Sustainable investments in Africa: creating synergies of profits, people and planet
Dr. Karin Wedig, Regional Chief Economist Africa, GIZ
Dr. Matthias Rompel, Head of Division Southern Africa, GIZ
Poverty rates are decreasing, but inequality is increasing in many African countries – aggravated also by the effects of climate change. The panel discusses different pathways to achieve synergies between investors’ interest, local people’s demands for decent jobs and the necessity for transforming economies in ecologically sustainable ways.
Poverty rates in Africa are going down, but inequality rates are among the highest in the world and especially in African countries with fast economic growth, inequality is increasing even further. Simultaneously, the effects of climate change are threatening to aggravate inequality, to endanger livelihoods, and reduce living standards for large parts of the population at an unprecedented speed. At the same time new development policy agendas have emerged which put the promotion of investments and job creation in African countries at its core. Against this background, the drive to increase investment in Africa requires an intensive focus on creating synergies between investors’ interest in profits, local people’s demands for decent jobs and the necessity for transforming economies in ecologically sustainable ways. This panel discusses different pathways to achieve such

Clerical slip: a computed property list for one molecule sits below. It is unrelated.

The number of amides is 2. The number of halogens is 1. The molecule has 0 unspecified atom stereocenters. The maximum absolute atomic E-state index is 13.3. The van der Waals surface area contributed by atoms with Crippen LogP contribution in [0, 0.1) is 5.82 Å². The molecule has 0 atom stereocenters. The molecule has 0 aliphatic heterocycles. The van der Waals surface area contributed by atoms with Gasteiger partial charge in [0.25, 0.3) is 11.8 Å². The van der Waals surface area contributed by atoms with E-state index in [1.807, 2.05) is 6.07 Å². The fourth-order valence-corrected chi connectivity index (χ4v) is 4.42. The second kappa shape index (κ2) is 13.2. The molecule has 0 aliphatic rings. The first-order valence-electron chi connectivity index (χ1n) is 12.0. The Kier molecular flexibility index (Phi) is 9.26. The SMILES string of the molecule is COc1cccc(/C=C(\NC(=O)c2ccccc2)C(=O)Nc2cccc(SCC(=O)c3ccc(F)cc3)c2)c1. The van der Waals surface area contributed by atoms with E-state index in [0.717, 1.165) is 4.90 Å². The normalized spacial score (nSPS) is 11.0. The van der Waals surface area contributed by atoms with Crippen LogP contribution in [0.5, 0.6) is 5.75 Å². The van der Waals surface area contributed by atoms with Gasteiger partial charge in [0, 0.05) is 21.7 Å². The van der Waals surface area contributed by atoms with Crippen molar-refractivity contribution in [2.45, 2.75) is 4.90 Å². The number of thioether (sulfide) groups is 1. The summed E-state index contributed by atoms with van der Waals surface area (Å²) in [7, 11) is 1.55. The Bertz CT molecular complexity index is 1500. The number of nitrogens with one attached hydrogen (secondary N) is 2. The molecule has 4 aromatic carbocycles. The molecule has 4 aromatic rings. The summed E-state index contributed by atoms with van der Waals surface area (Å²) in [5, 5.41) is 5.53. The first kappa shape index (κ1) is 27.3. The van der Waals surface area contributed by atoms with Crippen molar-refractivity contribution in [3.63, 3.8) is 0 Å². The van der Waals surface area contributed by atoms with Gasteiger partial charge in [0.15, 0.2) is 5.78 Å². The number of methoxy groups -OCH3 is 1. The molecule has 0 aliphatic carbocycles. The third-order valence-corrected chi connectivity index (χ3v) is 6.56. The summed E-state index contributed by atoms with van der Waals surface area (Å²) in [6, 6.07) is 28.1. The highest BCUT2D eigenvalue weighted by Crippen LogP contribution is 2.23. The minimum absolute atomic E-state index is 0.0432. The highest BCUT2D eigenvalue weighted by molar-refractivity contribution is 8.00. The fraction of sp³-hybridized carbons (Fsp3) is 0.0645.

synergies at the level of regional economic development initiatives, national investment strategies, sector specific development plans and individual investment projects. Drawing on current debates about the structural transformation of African economies, as well as relevant project examples from international cooperation, the panel seeks to illuminate and discuss in how far existing strategies for investment promotion, including approaches that form part of bi- and multilateral initiatives, address the key challenges for socially and ecologically sustainable investment on the continent. This includes a critical reflection of the current focus on FDI, which on the one hand helps to mobilize muchneeded private sector capital, but on the other hand poses significant challenges for locally owned economic development, because the creation of an investment environment that is conducive to foreign investors is likely to put domestic investors at a disadvantage. The panel aims at critically reflecting current strategies for economic transformation and illuminates potential solutions that adapt existing concepts and theories in a context-specific manner.